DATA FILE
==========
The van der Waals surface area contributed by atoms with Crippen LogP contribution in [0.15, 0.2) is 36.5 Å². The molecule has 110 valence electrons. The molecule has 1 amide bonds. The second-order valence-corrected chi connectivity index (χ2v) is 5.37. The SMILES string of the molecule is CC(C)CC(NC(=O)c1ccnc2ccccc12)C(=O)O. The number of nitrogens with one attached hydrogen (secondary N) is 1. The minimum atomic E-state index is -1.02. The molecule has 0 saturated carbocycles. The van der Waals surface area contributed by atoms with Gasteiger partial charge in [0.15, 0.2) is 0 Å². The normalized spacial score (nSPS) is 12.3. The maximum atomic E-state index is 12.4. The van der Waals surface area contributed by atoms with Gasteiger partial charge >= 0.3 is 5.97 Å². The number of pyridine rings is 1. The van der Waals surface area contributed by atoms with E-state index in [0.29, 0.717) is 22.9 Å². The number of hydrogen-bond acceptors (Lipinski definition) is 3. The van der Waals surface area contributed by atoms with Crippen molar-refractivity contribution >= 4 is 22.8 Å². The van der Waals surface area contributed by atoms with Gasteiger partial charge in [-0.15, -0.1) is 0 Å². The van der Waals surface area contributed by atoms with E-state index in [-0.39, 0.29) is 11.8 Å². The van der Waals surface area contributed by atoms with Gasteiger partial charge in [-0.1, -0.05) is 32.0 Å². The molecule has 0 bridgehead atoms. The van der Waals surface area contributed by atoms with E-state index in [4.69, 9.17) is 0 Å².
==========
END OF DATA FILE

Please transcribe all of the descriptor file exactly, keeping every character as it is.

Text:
The van der Waals surface area contributed by atoms with Crippen LogP contribution in [0.15, 0.2) is 36.5 Å². The molecule has 110 valence electrons. The molecule has 1 amide bonds. The second-order valence-corrected chi connectivity index (χ2v) is 5.37. The SMILES string of the molecule is CC(C)CC(NC(=O)c1ccnc2ccccc12)C(=O)O. The number of nitrogens with one attached hydrogen (secondary N) is 1. The minimum atomic E-state index is -1.02. The molecule has 0 saturated carbocycles. The van der Waals surface area contributed by atoms with Gasteiger partial charge in [0.15, 0.2) is 0 Å². The normalized spacial score (nSPS) is 12.3. The maximum atomic E-state index is 12.4. The van der Waals surface area contributed by atoms with Gasteiger partial charge >= 0.3 is 5.97 Å². The number of pyridine rings is 1. The van der Waals surface area contributed by atoms with E-state index in [0.29, 0.717) is 22.9 Å². The number of hydrogen-bond acceptors (Lipinski definition) is 3. The van der Waals surface area contributed by atoms with Crippen molar-refractivity contribution >= 4 is 22.8 Å². The van der Waals surface area contributed by atoms with Gasteiger partial charge in [-0.15, -0.1) is 0 Å². The van der Waals surface area contributed by atoms with E-state index in [-0.39, 0.29) is 11.8 Å². The van der Waals surface area contributed by atoms with Gasteiger partial charge in [-0.1, -0.05) is 32.0 Å². The molecule has 0 bridgehead atoms. The van der Waals surface area contributed by atoms with E-state index in [4.69, 9.17) is 0 Å².